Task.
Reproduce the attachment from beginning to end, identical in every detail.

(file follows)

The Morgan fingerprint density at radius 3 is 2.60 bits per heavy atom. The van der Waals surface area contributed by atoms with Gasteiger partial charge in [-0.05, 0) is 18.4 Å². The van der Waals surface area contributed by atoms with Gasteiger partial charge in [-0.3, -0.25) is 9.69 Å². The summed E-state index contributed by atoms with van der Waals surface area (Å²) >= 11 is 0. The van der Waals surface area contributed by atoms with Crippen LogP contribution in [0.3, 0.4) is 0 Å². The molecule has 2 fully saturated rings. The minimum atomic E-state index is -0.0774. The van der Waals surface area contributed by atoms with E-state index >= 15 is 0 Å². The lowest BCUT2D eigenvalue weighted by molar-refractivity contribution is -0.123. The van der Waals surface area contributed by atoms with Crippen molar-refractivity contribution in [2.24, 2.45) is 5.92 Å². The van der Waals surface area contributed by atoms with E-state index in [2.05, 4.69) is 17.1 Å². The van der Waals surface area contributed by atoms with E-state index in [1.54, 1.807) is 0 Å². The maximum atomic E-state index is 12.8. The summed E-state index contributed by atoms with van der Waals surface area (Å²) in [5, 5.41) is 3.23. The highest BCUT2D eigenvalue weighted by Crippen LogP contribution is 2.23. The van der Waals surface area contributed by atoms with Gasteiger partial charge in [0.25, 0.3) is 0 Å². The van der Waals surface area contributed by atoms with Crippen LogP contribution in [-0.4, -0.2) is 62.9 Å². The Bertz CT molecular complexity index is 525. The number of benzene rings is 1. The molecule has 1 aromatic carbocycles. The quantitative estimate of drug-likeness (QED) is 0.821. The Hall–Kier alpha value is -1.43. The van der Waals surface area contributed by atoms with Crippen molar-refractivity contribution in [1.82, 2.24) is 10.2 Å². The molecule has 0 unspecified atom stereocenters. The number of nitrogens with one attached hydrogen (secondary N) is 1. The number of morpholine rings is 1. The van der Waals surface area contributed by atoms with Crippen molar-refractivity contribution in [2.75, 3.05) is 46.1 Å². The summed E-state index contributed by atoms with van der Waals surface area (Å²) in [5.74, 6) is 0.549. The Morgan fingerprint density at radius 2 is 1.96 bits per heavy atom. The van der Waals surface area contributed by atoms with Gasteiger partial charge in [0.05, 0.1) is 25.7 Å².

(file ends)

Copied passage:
The Morgan fingerprint density at radius 3 is 2.60 bits per heavy atom. The van der Waals surface area contributed by atoms with Gasteiger partial charge in [-0.05, 0) is 18.4 Å². The van der Waals surface area contributed by atoms with Gasteiger partial charge in [-0.3, -0.25) is 9.69 Å². The summed E-state index contributed by atoms with van der Waals surface area (Å²) >= 11 is 0. The van der Waals surface area contributed by atoms with Crippen LogP contribution in [0.3, 0.4) is 0 Å². The molecule has 2 fully saturated rings. The minimum atomic E-state index is -0.0774. The van der Waals surface area contributed by atoms with E-state index >= 15 is 0 Å². The lowest BCUT2D eigenvalue weighted by molar-refractivity contribution is -0.123. The van der Waals surface area contributed by atoms with Crippen molar-refractivity contribution in [2.24, 2.45) is 5.92 Å². The van der Waals surface area contributed by atoms with E-state index in [2.05, 4.69) is 17.1 Å². The van der Waals surface area contributed by atoms with E-state index in [1.54, 1.807) is 0 Å². The maximum atomic E-state index is 12.8. The summed E-state index contributed by atoms with van der Waals surface area (Å²) in [5, 5.41) is 3.23. The highest BCUT2D eigenvalue weighted by Crippen LogP contribution is 2.23. The van der Waals surface area contributed by atoms with Gasteiger partial charge in [0.25, 0.3) is 0 Å². The van der Waals surface area contributed by atoms with Crippen LogP contribution in [-0.4, -0.2) is 62.9 Å². The Bertz CT molecular complexity index is 525. The number of benzene rings is 1. The molecule has 1 aromatic carbocycles. The quantitative estimate of drug-likeness (QED) is 0.821. The Hall–Kier alpha value is -1.43. The van der Waals surface area contributed by atoms with Crippen molar-refractivity contribution in [1.82, 2.24) is 10.2 Å². The molecule has 0 unspecified atom stereocenters. The number of nitrogens with one attached hydrogen (secondary N) is 1. The number of morpholine rings is 1. The van der Waals surface area contributed by atoms with Crippen molar-refractivity contribution in [2.75, 3.05) is 46.1 Å². The summed E-state index contributed by atoms with van der Waals surface area (Å²) in [5.74, 6) is 0.549. The Morgan fingerprint density at radius 2 is 1.96 bits per heavy atom. The van der Waals surface area contributed by atoms with Gasteiger partial charge in [0.05, 0.1) is 25.7 Å².